A little disclaimer before starting: no way is this piece for the sake of spewing hate to those behind the creation of these low-tier mini-games. A lot of love and hard work from the guys and gals at Mediatonic go into the design and implementation of each Fall Guys level, even the ones that make us want to kill ourselves in the loading screen, and we love them in return; some of us just feel JUST A BIT critical. But hey Without further ado, let’s kick off the first of the worst Fall Guys mini-games in season one.
5. Royal Fumble
Like 99% of the Fall Guys player base, if a mini-game we’re about to play involves tails, we all mentally communicate our despair with each other across the world like a hive mind. What adds insult to injury however, is having a tail game as a final found after clawing through 3-4 other rounds over 15 minutes to get there. Fall Guys‘ frustrating tail physics, making it sometimes near impossible to grab the winning tail despite being in a literal grabbing position, doubles in failure by somehow allowing your opponents the magical ability to grab said tail off you, despite being what seems to be 5 metres away. You know it’s bad when some hate it so much, the developers made it appear less frequently as a final round.
— Kotaku (@Kotaku) August 11, 2020
Mediatonic have assured us that a fix for the tail physics is on their to-do list, but because it’s quite complex technically speaking, we’re going to be met with tail-fumbling despair for a while, even on a reduced level. Until then, Royal Fumble should just be patched out of the final round selection algorithm completely
4. Perfect Match
Another that makes us sigh, this time the second we see the words “Perfect Match” on the loading screen; not because we’re about to play something that feels technically or mechanically broken, but because we’re about to be incredibly bored. For three stages of a memory game that increase in difficulty, Perfect Match doesn’t really require any skill after you’ve gotten used to it after an introductory playthrough, making the near- 2 minute play time start to feel like an absolute slog. Sure, if you’re a bit tired after a long day and the third stage, testing you to remember where five different fruits are, can be a small challenge. On the other hand, that can merely be resolved by following the hordes of other players to the right spot. This one’s more like an imperfect match.
3. Tip Toe
Writing up the first draft of this list, I felt a bit off not including any of the racing mini-games. BUT WAIT. Tip Toe actually is a racing level. It only FEELS like a trial and error cluster of mayhem that chips away at my soul. Tip Toe has an interesting premise on paper: look out for the shaky floor tiles, some will disappear when you step on them, find a correct path towards the end as quick as you can to qualify. In practice, it’s the only Fall Guys mini-game that completely goes against what it sets out to be. What’s supposed to be a race to the finish line is more like a war of attrition.
There are only two complete paths in the whole of Tip Toe, so common sense with the goal in mind tells you to follow the horde. That leaves you with a crowded, narrow pathway of about 10-20 players resisting the grabs and shoves of one another, all whilst playing chicken in wait, hoping for someone else to test the tile ahead; doing it yourself likely means that you’ll fall to your temporary death, being forced to start again behind everyone else and risk being eliminated as you’re catching up.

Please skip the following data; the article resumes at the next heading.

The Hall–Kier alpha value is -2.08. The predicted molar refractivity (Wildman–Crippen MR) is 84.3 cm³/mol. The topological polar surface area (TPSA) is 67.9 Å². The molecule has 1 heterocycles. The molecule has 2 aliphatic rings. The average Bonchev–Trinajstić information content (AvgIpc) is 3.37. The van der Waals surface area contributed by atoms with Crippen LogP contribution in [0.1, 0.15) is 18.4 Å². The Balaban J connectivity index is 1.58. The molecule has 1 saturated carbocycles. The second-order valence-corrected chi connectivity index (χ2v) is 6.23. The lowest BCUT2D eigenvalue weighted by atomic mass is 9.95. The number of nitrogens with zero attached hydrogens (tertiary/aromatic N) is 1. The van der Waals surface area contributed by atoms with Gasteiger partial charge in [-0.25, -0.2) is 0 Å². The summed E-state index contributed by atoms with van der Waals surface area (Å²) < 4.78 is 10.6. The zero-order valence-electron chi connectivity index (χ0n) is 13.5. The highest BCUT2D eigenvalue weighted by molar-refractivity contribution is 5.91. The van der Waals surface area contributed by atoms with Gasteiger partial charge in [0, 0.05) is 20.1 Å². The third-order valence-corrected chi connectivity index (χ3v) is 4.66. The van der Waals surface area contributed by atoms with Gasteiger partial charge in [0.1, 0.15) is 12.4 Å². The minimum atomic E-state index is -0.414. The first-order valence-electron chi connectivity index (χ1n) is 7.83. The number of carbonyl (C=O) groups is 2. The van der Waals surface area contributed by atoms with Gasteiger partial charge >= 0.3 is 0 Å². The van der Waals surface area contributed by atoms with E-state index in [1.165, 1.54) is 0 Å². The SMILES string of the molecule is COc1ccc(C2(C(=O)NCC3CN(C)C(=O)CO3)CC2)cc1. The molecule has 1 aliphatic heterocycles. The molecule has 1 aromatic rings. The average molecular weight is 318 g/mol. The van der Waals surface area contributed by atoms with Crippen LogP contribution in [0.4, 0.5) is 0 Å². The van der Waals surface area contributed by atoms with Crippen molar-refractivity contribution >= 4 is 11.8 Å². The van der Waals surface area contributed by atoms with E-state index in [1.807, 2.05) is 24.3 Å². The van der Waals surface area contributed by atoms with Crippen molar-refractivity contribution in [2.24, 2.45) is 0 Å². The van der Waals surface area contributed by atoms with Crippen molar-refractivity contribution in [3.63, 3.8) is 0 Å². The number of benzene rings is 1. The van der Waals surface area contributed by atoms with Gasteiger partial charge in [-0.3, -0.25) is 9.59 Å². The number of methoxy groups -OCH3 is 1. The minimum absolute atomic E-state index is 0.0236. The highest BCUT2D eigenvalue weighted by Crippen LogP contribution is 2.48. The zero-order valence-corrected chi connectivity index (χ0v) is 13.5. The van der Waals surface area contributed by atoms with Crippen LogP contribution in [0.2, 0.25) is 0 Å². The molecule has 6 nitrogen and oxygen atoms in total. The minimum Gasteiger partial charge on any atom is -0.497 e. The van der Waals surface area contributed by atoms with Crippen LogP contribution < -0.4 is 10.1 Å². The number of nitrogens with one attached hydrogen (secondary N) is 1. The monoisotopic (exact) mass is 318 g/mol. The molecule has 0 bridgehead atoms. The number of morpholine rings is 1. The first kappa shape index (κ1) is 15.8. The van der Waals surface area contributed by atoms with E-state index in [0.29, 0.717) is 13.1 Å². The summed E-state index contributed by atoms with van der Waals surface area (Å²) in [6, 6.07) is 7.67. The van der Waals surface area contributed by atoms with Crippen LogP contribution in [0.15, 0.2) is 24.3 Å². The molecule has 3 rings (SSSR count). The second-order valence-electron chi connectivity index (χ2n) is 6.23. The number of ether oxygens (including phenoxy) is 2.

Tip Toe? Here’s a tip: no.
2. Block Party
If Perfect Match is the Fall Guys epitome of boredom, Block Party is that same equivalent of stress. Not the kind of casual stress you’d associate with messing up in games, but the everyday kind of stress that makes you hate human beings as a whole. Another simple yet fun promise on paper: you’re all on a small platform, Tetris-like blocks are trying to push you to your death, avoid and you’re golden. Easy, yeah? Haha. No. Throughout the near two minutes of play, the advancing blocks merely call for standard reflexes and spacial awareness, all made harder by the 20 or so other beans getting in your way, causing you to stumble over and be swept away by one of the monstrous rectangles.
With such a small spaces to navigate up to the final moments, this has happened to us more times than we care to mention. Meanwhile, the “grabbers”, those who always find it really funny to hold others in their place at every opportunity, make it all the more difficult to get out the way, adding to the likelihood of being dragged into the pink gooey death at the bottom. Sure, falling is the name of the game, but there’s a special place in hell reserved for those who intentionally try to take the fun out of it for others.
1. Tail Tag
Ugh. Most of us knew this was coming. Even writing about Tail Tag triggers my PTSD from discovering what true pain really is. Compared to Royal Fumble, the absolutely broken grabbing mechanics in Tail Tag are multiplied by the 30+ players you have to navigate around. Unlike Team Tail Tag, where the injustice of having your tail taken from a mile away can be buffered by the efforts of your same-colour team mates, the solo equivalent acts as the ultimate f*ck you. If you’re playing Tail Tag in the third round of an episode, an enemy bean steals your tail despite being a floor below you and there’s two seconds on the clock, it feels like the game itself has stolen the 10 minutes you just invested away from you. Whereas other Fall Guys mini-game like Slimb Climb and Fall Mountain, where success relies on a mixture of luck and skill, winning in Tail Tag depends more on technical support.
You’ve had the worst, now be sure to follow up with the best. Which level is of the most superior design? Find out with our official list of top 5 Fall Guys mini-games.